Do you have a designated play room? Whether it's the family room that everyone shares or a special nook of the home that you've set aside for your little one, be sure that you've taken the steps to make it a safe area for play. The following tips, along with our other home safety tips, will help make your family's play space more secure so that you can concentrate on having fun.
Get a Baby's Eye View
Seeing a room from your baby's perspective is a good way to check for hazards that you may otherwise miss. At floor level, you'll notice things on low shelves or under furniture that need to be moved up out of reach. Pay special attention to small items that pose choking hazards. You'll also notice the many cords that a modern home requires, and become aware of how tempting they can seem to little hands. Be sure to make these inaccessible to your little one.Watch the Exits
Most rooms will have two types of exits that need to be safeguarded: windows and doors.
Windows may not seem like the typical exit to an adult, but can be very tempting for a child. Use a window lock to help keep the windows from opening higher than they should.
Doors to basements or garages should also be secured with a door lock. If your play room has a regular door leading to the rest of the house, keep it from becoming unintentionally locked and from causing injury with a finger pinch preventer.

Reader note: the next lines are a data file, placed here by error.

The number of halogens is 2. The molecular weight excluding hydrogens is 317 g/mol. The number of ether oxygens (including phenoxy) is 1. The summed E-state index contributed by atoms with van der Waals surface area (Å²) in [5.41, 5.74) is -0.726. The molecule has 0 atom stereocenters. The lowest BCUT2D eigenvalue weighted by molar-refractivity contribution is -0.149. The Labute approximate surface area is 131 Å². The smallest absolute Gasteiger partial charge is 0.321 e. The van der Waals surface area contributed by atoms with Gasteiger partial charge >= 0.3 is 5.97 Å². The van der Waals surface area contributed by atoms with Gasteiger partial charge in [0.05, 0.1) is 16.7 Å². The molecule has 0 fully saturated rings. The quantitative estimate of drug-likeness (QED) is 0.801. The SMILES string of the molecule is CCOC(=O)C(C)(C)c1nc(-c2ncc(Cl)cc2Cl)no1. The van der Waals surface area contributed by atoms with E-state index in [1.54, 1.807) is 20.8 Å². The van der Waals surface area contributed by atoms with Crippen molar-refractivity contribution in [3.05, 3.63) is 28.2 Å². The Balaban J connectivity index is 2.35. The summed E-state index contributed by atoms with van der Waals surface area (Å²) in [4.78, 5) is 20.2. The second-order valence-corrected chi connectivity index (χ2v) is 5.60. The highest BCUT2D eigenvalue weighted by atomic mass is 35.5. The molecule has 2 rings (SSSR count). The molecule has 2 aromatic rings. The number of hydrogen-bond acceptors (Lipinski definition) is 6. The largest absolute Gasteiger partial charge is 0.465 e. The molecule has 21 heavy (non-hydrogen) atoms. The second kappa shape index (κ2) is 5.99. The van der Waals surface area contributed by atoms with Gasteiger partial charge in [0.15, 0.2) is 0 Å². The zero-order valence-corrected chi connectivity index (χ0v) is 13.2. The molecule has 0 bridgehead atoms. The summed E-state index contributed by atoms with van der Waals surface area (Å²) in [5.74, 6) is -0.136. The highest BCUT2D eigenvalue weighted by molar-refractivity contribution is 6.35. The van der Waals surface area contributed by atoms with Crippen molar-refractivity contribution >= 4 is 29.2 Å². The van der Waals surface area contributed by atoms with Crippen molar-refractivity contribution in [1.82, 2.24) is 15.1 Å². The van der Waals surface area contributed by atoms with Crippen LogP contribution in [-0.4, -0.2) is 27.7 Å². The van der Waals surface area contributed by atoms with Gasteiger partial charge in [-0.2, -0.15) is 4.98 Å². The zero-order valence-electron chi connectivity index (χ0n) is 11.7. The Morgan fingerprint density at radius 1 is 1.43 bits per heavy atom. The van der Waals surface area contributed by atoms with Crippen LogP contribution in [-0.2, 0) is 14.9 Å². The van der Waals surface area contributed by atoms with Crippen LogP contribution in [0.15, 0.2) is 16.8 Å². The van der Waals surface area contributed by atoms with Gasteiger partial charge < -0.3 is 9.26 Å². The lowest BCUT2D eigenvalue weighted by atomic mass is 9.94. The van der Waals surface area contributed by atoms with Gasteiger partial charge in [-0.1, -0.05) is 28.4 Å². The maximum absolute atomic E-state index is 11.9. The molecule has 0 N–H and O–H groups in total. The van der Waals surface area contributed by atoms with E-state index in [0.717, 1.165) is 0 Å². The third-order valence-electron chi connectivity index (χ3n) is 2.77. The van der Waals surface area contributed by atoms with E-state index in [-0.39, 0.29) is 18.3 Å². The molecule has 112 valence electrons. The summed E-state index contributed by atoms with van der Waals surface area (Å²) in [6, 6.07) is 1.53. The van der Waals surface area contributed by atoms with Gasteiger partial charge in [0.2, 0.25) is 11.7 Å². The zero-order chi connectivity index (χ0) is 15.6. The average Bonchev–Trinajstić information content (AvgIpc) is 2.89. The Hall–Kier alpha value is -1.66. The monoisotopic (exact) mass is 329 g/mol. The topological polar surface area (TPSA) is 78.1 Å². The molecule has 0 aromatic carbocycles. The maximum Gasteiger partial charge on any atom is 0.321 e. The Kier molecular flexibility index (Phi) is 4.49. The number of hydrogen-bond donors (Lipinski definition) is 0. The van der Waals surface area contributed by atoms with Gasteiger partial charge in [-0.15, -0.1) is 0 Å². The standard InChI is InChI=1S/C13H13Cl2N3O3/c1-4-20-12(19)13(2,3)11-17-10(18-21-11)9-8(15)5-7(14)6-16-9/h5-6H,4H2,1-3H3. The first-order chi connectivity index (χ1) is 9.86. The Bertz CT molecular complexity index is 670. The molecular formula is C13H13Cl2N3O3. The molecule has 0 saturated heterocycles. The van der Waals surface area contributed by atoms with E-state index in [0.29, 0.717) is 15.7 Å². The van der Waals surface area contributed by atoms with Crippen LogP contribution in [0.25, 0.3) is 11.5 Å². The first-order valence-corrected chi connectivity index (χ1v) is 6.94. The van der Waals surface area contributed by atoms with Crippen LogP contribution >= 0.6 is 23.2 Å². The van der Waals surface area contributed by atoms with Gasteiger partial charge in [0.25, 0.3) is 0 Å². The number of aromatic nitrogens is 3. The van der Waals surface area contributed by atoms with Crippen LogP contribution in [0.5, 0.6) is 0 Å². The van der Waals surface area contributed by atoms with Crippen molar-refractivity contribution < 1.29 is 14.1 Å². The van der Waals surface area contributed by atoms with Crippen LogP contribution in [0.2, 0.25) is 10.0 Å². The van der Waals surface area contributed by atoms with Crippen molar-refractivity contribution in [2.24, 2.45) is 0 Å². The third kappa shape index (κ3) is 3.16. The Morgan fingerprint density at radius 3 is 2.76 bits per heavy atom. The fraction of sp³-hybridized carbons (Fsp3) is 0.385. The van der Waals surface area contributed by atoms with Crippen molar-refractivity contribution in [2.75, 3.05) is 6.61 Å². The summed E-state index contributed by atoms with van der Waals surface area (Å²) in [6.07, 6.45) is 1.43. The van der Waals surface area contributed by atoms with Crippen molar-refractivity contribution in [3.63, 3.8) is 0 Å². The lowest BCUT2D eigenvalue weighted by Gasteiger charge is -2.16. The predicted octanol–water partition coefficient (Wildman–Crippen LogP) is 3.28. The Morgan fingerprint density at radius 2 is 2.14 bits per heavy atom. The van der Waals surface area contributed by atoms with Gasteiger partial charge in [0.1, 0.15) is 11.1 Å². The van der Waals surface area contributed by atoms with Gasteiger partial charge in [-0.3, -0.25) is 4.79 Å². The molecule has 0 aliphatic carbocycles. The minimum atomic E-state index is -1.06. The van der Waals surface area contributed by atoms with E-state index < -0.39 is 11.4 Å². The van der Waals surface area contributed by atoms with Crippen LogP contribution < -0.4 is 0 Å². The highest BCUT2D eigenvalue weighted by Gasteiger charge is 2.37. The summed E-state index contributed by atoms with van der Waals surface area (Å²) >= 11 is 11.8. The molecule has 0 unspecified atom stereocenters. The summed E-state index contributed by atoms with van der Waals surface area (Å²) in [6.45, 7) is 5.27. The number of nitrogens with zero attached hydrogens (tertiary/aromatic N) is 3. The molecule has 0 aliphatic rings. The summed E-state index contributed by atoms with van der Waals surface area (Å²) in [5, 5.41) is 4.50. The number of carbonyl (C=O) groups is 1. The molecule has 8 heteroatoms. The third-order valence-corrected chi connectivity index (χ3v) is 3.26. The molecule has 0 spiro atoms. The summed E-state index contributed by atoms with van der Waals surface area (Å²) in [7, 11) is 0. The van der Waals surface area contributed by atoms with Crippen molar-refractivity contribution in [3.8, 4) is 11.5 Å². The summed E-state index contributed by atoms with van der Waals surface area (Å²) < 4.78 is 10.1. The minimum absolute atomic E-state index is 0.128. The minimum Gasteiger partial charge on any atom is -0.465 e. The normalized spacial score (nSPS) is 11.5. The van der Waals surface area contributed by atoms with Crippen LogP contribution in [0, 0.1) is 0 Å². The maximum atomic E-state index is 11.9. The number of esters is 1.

Kids Love Climbing
If your play area moonlights as the family's television room or library, be aware of the risks heavy furniture presents. Furniture wall straps are a simple way to help keep those pieces up against the wall where they belong. Televisions themselves can also present dangers. The new flat screen models are easy for a toddler to topple and should be secured to the wall with a TV lock.
If your furniture has doors, as with many TV cabinets, use a cabinet door lock to help keep those doors closed when the electronics aren't being used.
Be Sharp About Edges
Watch for sharp edges on all furniture, but especially on tables. Be sure to cover them appropriately. Your teetering toddler learning to walk will naturally bump into these pieces and grab at them for support. Softening the edges can reduce the risk of injury.Invest in an Everything Box
Not only does this help you to start teaching about putting away toys, but helps keep the space safe for adults as well. Little building blocks may stimulate the young mind, but they're also painful to adult feet. Give your child a place to store their small- and medium-sized toys…it will most likely be jumbled together inside the box, but there’ll be more room on the floor for play.